Title: Think No Evil
Author: Jonas Beiler
Major Themes: Tragedies, Forgiveness, Hope
Synopsis: A moving account of the Nickel Mines School shooting from the perspective of a local counselor.
I’ve been a fan of Shawn Smucker’s writings for quite a while. His blogging first caught my attention, and when I was finally able to read one of his novels, I was intrigued even more. I’ve only read two of his books, but I’m hoping to remedy that—eventually. Picking up Think No Evil was my first step in catching up on the books that I’ve missed. Although technically he isn’t the author of this story, he co-wrote this book, so that’s part of what made me want to pick it up.
The other reason I chose this was because I grew up with ex-Amish friends, and at one stage, I read a book about an Amish schoolhouse shooting. I assume it was based on the same story this one is, but I have no idea now what that one was called. Whether it was or not is somewhat of a moot point; I was interested to refresh my memory of what happened, and wanted to see how the families affected by the tragedy moved on and healed from the incident. I wasn’t disappointed. On all counts, this was a standout read.
Growing up as an Amish boy himself, Jonas Beiler gives a unique perspective on the Nickel Mines School shooting. Although he didn’t choose to stay Amish, Beiler still works with people from that community, and of course, still has a lot of connections with family who remained Amish. After walking through a tragedy of his own, Beiler became a counselor—so when the schoolhouse shooting took place, he was one of the first ones to be called to assist and support the families of loved ones who were killed. As the horrific details of the day unfolded, the world was shaken by the tragedy—and shaken again by the Amish community’s response of love and forgiveness, rather than anger and retaliation. Why did they choose to respond with forgiveness, rather than take the tragedy before the courts? This book attempts to answer that question, and show how the way of peace that Jesus showed and the Amish try to exemplify might actually still work in the 21st century.
The story is told with grace and care. I realized, when reading Think No Evil, that if I did read the story years before, I’ve forgotten most of the details. There were so many things that could have gone much worse that day, but they didn’t…and the hand of God in protecting so many was evident over and over. Beiler has a strong faith, and I loved seeing that come through here. I also loved the way he shared truths from the Bible in such a gentle, loving manner, seeking to show the why behind the Amish people’s decision, and how that affected everyone around them. Parts of this book are unavoidably sad—I caught myself gulping away tears at times. But instead of coming away depressed, I walked away saying “Wow. God’s way really does work.” And I think that’s the reason Beiler told this story. It can come off as an Amish-praising tale, but I don’t believe that was the real intent. The real reason why this book had to be written—and why we have it today—is that God was glorified on that tragic day and in the weeks and months following, and it’s the kind of thing we need to know about.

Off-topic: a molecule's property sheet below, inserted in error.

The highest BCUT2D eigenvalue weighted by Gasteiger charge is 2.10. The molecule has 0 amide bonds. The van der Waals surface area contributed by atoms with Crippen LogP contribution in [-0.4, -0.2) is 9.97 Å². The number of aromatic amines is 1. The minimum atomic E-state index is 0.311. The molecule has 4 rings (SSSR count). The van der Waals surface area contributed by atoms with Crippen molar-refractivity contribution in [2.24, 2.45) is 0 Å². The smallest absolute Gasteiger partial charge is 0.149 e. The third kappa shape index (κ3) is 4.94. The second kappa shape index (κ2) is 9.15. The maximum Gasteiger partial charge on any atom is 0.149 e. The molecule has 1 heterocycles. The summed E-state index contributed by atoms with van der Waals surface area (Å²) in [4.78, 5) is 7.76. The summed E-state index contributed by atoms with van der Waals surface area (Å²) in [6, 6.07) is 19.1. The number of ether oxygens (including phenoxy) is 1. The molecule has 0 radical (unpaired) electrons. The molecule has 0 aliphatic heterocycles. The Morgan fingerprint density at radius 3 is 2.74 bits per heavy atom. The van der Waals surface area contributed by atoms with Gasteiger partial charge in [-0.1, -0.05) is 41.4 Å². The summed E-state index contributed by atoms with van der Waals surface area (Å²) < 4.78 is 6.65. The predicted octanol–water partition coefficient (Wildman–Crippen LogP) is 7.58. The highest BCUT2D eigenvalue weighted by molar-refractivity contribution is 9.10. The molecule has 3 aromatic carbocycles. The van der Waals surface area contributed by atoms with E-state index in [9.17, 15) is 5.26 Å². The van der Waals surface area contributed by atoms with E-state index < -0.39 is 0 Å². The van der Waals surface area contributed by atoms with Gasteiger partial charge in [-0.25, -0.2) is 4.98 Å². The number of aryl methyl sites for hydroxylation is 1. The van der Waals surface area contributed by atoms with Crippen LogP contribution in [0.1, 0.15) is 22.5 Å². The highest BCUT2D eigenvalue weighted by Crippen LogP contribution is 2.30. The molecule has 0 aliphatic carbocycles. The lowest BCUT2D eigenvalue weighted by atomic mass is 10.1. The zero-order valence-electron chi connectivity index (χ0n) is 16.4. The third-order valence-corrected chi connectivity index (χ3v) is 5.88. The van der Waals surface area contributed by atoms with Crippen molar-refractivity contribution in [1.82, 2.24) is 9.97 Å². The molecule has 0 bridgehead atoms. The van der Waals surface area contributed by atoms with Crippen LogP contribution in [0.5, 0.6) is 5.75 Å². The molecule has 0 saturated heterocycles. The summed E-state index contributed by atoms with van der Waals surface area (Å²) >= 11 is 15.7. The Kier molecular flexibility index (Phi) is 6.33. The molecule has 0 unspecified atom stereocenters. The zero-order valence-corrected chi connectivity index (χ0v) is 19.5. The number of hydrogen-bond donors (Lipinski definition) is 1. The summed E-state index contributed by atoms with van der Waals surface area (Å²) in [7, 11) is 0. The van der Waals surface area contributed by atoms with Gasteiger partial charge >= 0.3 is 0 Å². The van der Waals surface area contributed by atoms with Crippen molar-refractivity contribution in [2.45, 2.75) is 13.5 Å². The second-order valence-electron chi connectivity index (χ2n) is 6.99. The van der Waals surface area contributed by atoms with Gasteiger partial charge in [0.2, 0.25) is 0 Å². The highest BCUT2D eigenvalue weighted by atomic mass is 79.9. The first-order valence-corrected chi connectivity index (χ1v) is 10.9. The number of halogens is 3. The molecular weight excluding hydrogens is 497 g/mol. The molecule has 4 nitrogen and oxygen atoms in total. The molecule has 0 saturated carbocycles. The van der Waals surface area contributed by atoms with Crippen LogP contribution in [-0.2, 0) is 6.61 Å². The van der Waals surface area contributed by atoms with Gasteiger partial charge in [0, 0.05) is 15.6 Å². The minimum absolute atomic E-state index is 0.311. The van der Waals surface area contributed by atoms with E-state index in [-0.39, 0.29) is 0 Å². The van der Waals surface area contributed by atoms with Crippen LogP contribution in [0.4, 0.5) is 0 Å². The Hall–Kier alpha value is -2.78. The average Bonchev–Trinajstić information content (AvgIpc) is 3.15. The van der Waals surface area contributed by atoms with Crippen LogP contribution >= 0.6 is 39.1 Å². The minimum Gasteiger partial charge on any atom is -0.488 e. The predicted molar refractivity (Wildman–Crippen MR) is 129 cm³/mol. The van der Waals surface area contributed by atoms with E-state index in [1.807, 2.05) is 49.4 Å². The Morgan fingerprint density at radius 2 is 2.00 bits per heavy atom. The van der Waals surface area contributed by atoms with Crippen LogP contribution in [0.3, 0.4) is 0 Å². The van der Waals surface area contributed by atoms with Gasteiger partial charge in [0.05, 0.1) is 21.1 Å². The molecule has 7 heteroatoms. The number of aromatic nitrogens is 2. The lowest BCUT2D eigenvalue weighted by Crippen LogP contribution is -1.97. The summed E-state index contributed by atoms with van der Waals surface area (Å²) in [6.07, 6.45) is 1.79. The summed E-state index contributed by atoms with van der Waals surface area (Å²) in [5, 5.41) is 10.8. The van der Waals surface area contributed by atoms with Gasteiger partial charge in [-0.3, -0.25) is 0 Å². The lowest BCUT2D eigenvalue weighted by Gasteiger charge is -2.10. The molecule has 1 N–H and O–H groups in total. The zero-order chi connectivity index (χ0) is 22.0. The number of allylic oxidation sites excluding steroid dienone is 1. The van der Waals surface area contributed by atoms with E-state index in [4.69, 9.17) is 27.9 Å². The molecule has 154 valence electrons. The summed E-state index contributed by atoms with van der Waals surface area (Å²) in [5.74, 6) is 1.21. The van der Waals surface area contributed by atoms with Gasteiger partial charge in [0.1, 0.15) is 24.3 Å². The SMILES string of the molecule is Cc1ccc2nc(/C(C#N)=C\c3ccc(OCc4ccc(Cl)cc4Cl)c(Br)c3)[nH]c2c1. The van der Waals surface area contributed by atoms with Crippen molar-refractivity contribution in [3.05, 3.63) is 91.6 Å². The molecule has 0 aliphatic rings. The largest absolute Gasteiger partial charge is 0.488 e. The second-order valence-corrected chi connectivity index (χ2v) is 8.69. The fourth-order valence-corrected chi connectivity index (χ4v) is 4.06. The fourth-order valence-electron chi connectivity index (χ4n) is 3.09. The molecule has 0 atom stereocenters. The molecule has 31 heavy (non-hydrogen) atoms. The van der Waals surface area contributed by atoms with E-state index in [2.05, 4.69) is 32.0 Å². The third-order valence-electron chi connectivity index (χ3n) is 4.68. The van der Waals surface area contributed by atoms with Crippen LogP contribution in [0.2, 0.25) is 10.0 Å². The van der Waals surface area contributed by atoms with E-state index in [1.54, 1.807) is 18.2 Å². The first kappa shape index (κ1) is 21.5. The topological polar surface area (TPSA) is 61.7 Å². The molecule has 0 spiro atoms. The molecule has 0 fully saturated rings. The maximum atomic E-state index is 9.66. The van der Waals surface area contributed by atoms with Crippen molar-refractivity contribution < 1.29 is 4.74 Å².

We’ve all walked through great sorrows and tragedies. And sometimes they seem to irrevocably change us—and often do. But as my family discussed when my brother died, we can choose how we respond to these things—how we allow them to shape us. And in the case of the Amish community, they chose the way of love and peace. It didn’t heal their pain overnight, but in the long run, I’m sure they’d agree they’re in a much better place now for their decision than they would be otherwise.
Think No Evil is a powerful, moving story, and I would recommend it to anyone who appreciates true, redemptive stories. It’s not an easy read, in all respects, but it’s worthwhile. I read it several months ago now, and I’m still mulling over some of the things I learned in its pages.
WARNING: Chapter 4 contains a list of things the killer had prepared, including sexual lubricant. Chapter 5 mentions intended sexual assault (thankfully, that did not happen), and a description of the shooting scene. Later on, in chapters 6 – 9, there are several mentions of other accidents where people were killed (not described). In chapter 10, two girls are taken off life support.
Reading Independently—Ages 15 and Above, Adults